E.B. Henderson image. Click for full size.
By Craig Swain, September 29, 2012
4. E.B. Henderson
E.B. Henderson, seen with students in 1947, used these signs to picket during the successful battle to desegregate Uline Arena.
(approx. 0.3 miles away); Denison House (approx. 0.3 miles away); Site of the Rose Cottage (approx. 0.3 miles away); Thomas Hopkins Gallaudet (approx. 0.4 miles away); "Ole Jim" (approx. 0.4 miles away).
 
Related markers. Click here for a list of markers that are related to this marker. Greater H Street NE Heritage Trail
 
Additional comments.
1. Acts at Uline Arena
In the 1950's the 60's and 70's, while living in the area, I got to see Jimmy Dean with Roy Clark and Patsy Cline perform, the Barnam and Bailey Circus, The Ice Capedes, Hot Rod and Custom Car shows, Boat shows and Rick Berry's underhand free throws. Even with the name change, Uline was a D.C. Landmark... Thanks for the memories
    — Submitted October 2, 2012, by Mike Stroud of Bluffton, South Carolina.

 
Categories. Civil RightsEntertainmentSports
 
Vietnam War Protests, Savior's Day, and Concert Bill image. Click for full size.
By Craig Swain, September 29, 2012
5. Vietnam War Protests, Savior's Day, and Concert Bill
Left: Police and U.S. troops guard Vietnam War protesters held in the Coliseum, May 1971.

Center: Some of the 2,000 Nation of Islam members attending a Savior's Day celebration there, 1975.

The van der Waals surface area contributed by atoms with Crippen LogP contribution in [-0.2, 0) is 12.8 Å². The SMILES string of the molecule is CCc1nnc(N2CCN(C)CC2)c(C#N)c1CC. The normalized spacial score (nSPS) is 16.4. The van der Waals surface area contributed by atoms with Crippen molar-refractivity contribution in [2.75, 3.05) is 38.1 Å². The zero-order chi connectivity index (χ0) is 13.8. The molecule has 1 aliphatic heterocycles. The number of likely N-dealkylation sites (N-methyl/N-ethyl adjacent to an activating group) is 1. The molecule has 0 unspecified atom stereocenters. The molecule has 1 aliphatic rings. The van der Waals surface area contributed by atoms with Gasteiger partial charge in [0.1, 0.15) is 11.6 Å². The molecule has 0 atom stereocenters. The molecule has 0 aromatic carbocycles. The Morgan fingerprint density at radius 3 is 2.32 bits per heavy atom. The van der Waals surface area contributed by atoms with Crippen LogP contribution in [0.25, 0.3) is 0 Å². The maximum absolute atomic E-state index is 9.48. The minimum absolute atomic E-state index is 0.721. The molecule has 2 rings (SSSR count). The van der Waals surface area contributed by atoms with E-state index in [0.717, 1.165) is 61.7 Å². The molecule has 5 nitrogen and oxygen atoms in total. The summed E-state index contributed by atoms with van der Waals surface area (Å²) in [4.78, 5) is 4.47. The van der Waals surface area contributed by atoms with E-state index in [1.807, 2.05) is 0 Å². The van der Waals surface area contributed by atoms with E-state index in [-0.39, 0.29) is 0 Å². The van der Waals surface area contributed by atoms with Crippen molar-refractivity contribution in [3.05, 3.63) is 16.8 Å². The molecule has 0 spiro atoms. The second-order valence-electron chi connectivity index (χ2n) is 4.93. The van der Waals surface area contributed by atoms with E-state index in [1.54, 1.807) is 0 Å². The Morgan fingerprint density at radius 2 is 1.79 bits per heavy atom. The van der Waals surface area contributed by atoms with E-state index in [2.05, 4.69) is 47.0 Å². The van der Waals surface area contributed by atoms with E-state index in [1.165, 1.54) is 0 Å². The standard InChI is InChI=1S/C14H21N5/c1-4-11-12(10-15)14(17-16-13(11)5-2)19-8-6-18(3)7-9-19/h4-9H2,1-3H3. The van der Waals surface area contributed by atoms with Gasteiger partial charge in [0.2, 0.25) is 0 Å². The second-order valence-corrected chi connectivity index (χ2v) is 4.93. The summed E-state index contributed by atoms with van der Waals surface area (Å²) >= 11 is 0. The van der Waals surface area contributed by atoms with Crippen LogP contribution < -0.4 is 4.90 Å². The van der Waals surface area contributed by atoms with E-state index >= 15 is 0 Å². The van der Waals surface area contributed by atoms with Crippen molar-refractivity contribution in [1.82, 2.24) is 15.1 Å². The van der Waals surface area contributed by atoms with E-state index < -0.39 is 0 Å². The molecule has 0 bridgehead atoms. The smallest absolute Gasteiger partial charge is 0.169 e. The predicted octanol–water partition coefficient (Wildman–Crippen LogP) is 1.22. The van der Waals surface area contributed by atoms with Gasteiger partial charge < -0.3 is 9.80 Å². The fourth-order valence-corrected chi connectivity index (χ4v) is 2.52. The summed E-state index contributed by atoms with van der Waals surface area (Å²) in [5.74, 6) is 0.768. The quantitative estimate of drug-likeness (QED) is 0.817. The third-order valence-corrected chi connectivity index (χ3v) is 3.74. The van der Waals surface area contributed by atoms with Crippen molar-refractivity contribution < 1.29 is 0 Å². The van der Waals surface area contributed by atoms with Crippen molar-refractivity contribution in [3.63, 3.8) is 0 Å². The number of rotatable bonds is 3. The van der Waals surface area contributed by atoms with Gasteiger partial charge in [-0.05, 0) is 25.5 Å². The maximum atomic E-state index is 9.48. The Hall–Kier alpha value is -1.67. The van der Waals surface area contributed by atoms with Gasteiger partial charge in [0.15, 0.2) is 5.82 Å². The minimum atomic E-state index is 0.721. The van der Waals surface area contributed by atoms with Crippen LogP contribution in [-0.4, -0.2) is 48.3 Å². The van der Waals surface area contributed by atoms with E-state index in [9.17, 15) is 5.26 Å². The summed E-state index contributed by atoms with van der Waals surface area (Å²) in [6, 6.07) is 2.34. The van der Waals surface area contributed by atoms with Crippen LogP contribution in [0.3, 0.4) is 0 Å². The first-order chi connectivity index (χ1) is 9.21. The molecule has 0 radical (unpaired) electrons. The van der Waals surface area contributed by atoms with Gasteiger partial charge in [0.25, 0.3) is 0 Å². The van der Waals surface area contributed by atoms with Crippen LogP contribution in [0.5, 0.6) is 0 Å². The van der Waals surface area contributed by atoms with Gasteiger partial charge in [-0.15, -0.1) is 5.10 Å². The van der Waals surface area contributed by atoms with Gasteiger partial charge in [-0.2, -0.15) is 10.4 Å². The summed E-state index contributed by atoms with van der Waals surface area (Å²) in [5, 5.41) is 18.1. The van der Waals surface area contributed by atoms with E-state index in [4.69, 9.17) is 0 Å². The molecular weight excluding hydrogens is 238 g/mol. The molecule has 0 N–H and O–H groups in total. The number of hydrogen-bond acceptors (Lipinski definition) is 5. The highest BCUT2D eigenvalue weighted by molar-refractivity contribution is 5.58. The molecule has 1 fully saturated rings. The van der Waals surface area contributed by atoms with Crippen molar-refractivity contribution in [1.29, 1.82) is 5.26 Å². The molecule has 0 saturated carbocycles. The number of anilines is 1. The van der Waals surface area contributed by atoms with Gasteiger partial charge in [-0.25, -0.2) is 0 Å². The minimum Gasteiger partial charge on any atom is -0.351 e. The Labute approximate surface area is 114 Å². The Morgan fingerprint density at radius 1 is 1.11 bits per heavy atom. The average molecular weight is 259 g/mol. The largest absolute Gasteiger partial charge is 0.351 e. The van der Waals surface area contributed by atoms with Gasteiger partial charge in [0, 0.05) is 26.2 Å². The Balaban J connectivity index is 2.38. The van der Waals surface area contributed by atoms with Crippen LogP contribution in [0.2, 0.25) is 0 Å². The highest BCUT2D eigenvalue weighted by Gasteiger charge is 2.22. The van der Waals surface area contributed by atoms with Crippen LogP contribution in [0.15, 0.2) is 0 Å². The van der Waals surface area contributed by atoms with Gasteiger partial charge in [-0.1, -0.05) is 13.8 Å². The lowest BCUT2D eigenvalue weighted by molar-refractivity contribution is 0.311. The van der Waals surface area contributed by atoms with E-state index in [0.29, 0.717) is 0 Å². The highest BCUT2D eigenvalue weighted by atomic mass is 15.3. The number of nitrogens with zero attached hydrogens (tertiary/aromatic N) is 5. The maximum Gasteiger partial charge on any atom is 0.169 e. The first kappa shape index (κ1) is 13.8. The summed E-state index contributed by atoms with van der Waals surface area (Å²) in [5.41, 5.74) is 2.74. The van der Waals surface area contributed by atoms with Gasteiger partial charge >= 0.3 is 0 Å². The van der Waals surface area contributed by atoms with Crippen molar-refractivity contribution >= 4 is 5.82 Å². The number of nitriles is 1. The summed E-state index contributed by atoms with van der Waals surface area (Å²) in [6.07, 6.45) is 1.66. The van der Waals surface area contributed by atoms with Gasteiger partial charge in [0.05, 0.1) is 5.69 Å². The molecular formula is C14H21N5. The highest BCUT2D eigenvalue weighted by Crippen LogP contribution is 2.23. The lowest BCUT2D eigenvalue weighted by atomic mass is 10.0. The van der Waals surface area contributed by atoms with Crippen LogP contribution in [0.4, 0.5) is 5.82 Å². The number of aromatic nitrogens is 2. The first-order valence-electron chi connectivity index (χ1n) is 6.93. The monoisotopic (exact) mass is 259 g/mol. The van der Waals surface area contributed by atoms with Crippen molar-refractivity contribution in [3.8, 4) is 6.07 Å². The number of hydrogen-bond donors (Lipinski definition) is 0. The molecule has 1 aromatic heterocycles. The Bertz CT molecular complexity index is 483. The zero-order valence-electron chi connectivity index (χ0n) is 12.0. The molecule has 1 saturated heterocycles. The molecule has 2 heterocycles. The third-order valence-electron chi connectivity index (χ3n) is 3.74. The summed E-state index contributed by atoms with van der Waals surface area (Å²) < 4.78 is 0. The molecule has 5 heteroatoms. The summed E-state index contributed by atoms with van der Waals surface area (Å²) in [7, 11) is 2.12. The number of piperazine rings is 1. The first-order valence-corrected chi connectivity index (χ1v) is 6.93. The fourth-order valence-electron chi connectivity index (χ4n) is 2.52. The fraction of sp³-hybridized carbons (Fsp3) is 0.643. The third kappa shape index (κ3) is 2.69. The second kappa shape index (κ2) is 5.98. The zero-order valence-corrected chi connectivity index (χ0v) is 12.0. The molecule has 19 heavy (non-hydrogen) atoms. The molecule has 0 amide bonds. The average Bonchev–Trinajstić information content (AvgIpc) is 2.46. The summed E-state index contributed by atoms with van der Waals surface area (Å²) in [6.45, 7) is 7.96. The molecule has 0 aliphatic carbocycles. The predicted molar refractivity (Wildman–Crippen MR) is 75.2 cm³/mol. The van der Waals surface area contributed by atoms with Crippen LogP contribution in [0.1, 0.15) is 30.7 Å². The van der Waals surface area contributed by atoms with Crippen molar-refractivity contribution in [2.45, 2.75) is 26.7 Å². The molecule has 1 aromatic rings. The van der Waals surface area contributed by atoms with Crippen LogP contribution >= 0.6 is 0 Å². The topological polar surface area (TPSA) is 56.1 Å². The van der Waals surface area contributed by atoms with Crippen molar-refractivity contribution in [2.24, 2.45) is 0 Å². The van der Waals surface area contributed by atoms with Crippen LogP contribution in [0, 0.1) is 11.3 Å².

Right: Mary Wells led the bill at a 1979 concert at the Washington Coliseum.
Back of Marker image. Click for full size.
By Craig Swain, September 29, 2012
6. Back of Marker
The Beatles image. Click for full size.
By Craig Swain, September 29, 2012
7. The Beatles
The Beatles play in the snow outside the Coliseum before performing their first U.S. concert, 1964.
Map of the H Street Heritage Trail image. Click for full size.
By Craig Swain, September 29, 2012
8. Map of the H Street Heritage Trail
The Iceman's Arena Marker image. Click for full size.
By Craig Swain, September 29, 2012
9. The Iceman's Arena Marker
Washington Coliseum image. Click for full size.
By Craig Swain, September 29, 2012
10. Washington Coliseum
 
 
Credits. This page originally submitted on , by Craig Swain of Leesburg, Virginia. This page has been viewed 556 times since then and 23 times this year. Last updated on , by A. Taylor of Laurel, Maryland. Photos:   1, 2, 3, 4, 5, 6, 7, 8, 9, 10. submitted on , by Craig Swain of Leesburg, Virginia. • Bill Pfingsten was the editor who published this page. This page was last revised on June 16, 2016.